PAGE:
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An Introduction to Islamic or Shariah Compliant Banking

Recently, there has been a lot of discussion in the media about Islamic Banking. This article explains what Islamic or Shariah Compliant banking is, how it works, and what are the products offered through it.

How do banks work?

If the basic operation of banks has to be described, it can be defined in three lines like this:

- Banks collect money from people in the form of deposits and pay them an interest on it.

- Banks lend this money to other people or companies, and charge an interest on it.

- Banks charge more interest on money lent than the interest they give on the money borrowed, and thus, they make a profit.

Islam and Banking

Islam prohibits usury – giving and taking any form of interest (also known as Riba).

In our 3-line, simplistic definition of the operation of banks, each of the three lines talks about interest!

Banks thrive on interest, whereas Islam prohibits interest. This creates a dilemma for traditional Muslims who want to obey the tenets of the holy Quran, but still want to work with banks.

Is there a way out? Can banks work without giving or charging interest?

Enter Islamic Banking!

Islamic or Shariah Compliant Banking

Banks have identified a tremendous customer base in traditional Muslims who want to obey the holy Quran. Therefore, they have come up with products that follow the tenets of Islamic law, but still offer the benefits of traditional products.

The interest component is circumvented using different creative techniques (explained later) to create interest-free (or, riba-free) transactions. And although some people might not be fully satisfied with them, these products do satisfy the Islamic principles – at least in letter, if not in spirit.

Let’s see the methods using which products that follow the Shariah (or Shariat) code are offered.


This is a concept of Cost-Plus, or Profit Making.

Here, the bank purchases an asset at market price, and sells it to the customer at a higher price. The customer pays this amount as installments.

The difference between the bank’s purchase price and the selling price is its profit. The bank remains the owner of the asset till all installments are paid by the customer.

For example, the bank purchases a property for Rs. 15 Lakhs, and sells it to the customer at Rs. 20 Lakhs. The customer would pay this amount back to the bank over, say, 10 years in Rs. 16,667 a month installments.

The Murabaha instrument is usually used in asset financing and property transactions.

How does it compare with non-Islamic products?

Normally, banks give a loan for the market price of the asset, and the customers pay back in installments which includes interest.

In Murabaha, instead of interest, the bank earns a “profit” while selling the asset to the customer.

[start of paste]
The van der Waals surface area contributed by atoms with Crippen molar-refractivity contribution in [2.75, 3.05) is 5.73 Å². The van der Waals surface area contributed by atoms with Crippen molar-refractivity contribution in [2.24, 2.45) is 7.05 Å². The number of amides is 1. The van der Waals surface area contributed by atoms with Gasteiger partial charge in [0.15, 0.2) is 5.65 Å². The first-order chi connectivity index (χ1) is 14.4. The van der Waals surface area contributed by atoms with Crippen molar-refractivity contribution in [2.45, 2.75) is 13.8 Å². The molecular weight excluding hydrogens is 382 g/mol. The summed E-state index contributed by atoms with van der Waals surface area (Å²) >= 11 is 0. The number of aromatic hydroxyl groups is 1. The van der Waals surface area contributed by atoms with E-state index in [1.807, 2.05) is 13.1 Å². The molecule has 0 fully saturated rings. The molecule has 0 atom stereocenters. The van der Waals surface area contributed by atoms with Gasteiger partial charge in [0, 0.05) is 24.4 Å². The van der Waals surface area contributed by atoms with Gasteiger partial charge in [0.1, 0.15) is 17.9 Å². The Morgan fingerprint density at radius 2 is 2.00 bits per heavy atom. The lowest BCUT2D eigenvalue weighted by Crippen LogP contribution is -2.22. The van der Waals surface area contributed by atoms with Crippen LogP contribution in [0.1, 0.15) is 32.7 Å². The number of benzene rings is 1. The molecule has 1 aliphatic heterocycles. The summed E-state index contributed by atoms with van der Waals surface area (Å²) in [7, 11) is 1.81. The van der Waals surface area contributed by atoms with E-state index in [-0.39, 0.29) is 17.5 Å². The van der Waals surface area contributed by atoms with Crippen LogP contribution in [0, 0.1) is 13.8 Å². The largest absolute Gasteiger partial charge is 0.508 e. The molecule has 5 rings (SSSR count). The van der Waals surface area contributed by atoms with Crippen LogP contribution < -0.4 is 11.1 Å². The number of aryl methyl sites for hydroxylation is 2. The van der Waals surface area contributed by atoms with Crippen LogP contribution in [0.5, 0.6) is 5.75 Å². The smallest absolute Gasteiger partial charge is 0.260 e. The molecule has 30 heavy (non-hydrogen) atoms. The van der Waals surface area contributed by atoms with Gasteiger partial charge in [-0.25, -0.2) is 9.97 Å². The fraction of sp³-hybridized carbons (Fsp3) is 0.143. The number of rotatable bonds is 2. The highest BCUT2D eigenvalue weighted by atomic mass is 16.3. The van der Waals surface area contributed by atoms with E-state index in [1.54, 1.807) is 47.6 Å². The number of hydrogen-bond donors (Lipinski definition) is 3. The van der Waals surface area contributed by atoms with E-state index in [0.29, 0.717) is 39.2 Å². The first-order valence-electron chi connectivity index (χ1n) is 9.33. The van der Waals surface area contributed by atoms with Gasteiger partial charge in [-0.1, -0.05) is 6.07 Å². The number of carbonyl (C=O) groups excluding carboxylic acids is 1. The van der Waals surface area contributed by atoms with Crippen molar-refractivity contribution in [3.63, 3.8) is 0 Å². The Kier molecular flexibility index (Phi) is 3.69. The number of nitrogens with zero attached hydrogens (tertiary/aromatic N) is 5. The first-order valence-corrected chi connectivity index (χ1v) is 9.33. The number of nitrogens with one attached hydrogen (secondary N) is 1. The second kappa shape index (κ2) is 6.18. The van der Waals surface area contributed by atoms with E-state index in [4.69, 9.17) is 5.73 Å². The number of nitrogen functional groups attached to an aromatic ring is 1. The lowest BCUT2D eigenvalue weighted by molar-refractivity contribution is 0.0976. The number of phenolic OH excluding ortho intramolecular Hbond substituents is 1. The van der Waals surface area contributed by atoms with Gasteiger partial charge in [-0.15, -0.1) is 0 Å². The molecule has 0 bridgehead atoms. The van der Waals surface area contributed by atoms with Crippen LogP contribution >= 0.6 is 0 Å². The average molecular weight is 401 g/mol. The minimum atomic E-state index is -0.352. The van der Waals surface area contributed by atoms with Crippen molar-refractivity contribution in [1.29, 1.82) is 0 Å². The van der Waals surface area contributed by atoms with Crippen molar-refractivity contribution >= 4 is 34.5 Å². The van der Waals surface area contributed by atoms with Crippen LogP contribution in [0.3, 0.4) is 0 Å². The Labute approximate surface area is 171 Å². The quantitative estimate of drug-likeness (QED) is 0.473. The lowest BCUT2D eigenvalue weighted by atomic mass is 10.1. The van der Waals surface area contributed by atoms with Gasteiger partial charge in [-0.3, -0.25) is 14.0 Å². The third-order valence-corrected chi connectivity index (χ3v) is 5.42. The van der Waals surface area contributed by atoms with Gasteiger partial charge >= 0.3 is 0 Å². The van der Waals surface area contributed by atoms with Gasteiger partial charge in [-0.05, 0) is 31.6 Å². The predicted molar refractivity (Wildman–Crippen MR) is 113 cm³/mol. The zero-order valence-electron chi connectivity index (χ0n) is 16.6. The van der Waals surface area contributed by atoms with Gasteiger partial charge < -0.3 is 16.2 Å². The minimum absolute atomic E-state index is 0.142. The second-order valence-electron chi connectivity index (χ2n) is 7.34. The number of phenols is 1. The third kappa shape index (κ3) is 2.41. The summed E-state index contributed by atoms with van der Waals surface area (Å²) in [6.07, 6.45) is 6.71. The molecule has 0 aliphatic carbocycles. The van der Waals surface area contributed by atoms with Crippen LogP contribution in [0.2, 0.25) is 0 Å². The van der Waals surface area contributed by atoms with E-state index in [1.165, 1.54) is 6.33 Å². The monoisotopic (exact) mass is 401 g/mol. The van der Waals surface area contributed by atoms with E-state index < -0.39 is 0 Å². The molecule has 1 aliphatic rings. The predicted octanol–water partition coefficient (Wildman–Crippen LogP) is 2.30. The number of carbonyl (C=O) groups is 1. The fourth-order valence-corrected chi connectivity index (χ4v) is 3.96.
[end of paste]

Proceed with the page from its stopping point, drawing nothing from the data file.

Thus, in our example, instead of getting an interest of Rs. 5 Lakhs over 10 years (traditional banks), the Islamic bank would earn a profit of Rs. 5 Lakhs.

The same end is achieved using different means!

Mudarabah / Mudharabah

This is a concept of Profit Sharing.

Here, a bank gives money to an entrepreneur to start or run a business, and shares a portion of the profit. The profit sharing ratio is pre-decided.

If there is a loss, the bank doesn’t get a share of its profit.

The sharing of profit continues till the loan is fully paid back.

How does it compare with non-Islamic products?

Normally, banks charge an interest on amount lent. This, banks would get the fixed interest amount irrespective of the level of profit earned by the business.

In Islamic banking, instead of charging a fixed interest, a share in profit is earned in return of the amount provided for running the business.

This is equivalent to the bank getting a floating rate of interest that is pegged not to the prevailing interest rates, but instead, is pegged to the customer’s profits!


These are instruments equivalent to bonds in non-Islamic banking.

Here, the issuer of the sukuk sells the certificate to an investor. The investor then rents it to the issuer for a predetermined fee. This fee is a periodic fee. The issuer has a contractual obligation to buy back the sukuk at a pre-determined date at par value.

How does it compare with non-Islamic products?

The investor “renting” the sukuk instrument and the issuer giving a “rent” is equivalent to the periodic interest received in traditional bonds.

The issuer buying back the sukuk is equivalent to regular bond redemption.


These are just some of the Islamic banking principles to give you a flavour of the Shariah-compliant products offered worldwide.

There are many more available, like Ijarah, Salam, Istisna, Tawarruq, Qardhul Hassan, etc.

Treatment of Penalties / Late Payment Charges

In Shariah-compliant banking, banks are allowed to impose penalties or late payment charges only if the bank agrees to donate money collected this way to charity.

Islamic / Shariah-Compliant Banking in India

Although hugely popular in the middle-eastern Arab nations, and even in the west, Islamic banking is not very wide-spread in India.

In India, it is limited to some co-operative banks and non-banking financial corporations (NBFC).

The Raghuram Rajan committee (which has been set up by the Planning Commission of India to look into financial sector reforms) is also looking at Islamic banking, and is expected to present a favourable recommendation regarding Shariah-compliant banking.

The committee is expected to submit its report in mid-September 2008.

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